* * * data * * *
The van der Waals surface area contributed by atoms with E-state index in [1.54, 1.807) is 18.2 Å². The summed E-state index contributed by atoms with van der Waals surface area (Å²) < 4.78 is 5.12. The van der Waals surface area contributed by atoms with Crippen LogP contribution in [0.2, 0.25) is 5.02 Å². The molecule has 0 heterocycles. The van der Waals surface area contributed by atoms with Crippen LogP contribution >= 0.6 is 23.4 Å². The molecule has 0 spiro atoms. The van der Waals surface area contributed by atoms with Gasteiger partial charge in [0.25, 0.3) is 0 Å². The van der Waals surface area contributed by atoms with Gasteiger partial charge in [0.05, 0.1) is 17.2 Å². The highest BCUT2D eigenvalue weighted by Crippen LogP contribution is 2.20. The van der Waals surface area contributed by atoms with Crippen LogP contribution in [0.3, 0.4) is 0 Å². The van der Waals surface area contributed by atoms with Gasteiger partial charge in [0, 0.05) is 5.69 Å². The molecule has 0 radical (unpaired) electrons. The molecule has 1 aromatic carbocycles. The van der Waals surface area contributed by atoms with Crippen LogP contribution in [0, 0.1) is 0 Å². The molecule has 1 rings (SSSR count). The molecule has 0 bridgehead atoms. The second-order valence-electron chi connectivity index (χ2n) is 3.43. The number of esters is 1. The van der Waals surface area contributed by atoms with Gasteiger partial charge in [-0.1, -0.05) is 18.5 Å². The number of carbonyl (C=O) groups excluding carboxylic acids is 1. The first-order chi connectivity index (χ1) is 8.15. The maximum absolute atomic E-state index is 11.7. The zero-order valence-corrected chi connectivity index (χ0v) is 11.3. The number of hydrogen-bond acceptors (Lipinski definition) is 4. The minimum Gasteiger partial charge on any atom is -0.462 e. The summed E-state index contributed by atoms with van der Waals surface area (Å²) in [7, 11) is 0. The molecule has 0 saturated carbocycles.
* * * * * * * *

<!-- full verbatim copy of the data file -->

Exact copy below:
The van der Waals surface area contributed by atoms with E-state index in [1.54, 1.807) is 18.2 Å². The summed E-state index contributed by atoms with van der Waals surface area (Å²) < 4.78 is 5.12. The van der Waals surface area contributed by atoms with Crippen LogP contribution in [0.2, 0.25) is 5.02 Å². The molecule has 0 heterocycles. The van der Waals surface area contributed by atoms with Crippen LogP contribution >= 0.6 is 23.4 Å². The molecule has 0 spiro atoms. The van der Waals surface area contributed by atoms with Gasteiger partial charge in [0.25, 0.3) is 0 Å². The van der Waals surface area contributed by atoms with Gasteiger partial charge in [0.05, 0.1) is 17.2 Å². The highest BCUT2D eigenvalue weighted by Crippen LogP contribution is 2.20. The van der Waals surface area contributed by atoms with Crippen LogP contribution in [0.3, 0.4) is 0 Å². The van der Waals surface area contributed by atoms with Gasteiger partial charge in [0, 0.05) is 5.69 Å². The molecule has 0 radical (unpaired) electrons. The molecule has 1 aromatic carbocycles. The van der Waals surface area contributed by atoms with Crippen LogP contribution in [0, 0.1) is 0 Å². The molecule has 1 rings (SSSR count). The molecule has 0 bridgehead atoms. The second-order valence-electron chi connectivity index (χ2n) is 3.43. The number of esters is 1. The van der Waals surface area contributed by atoms with Gasteiger partial charge in [-0.1, -0.05) is 18.5 Å². The number of carbonyl (C=O) groups excluding carboxylic acids is 1. The first-order chi connectivity index (χ1) is 8.15. The maximum absolute atomic E-state index is 11.7. The zero-order valence-corrected chi connectivity index (χ0v) is 11.3. The number of hydrogen-bond acceptors (Lipinski definition) is 4. The minimum Gasteiger partial charge on any atom is -0.462 e. The summed E-state index contributed by atoms with van der Waals surface area (Å²) in [7, 11) is 0. The molecule has 0 saturated carbocycles.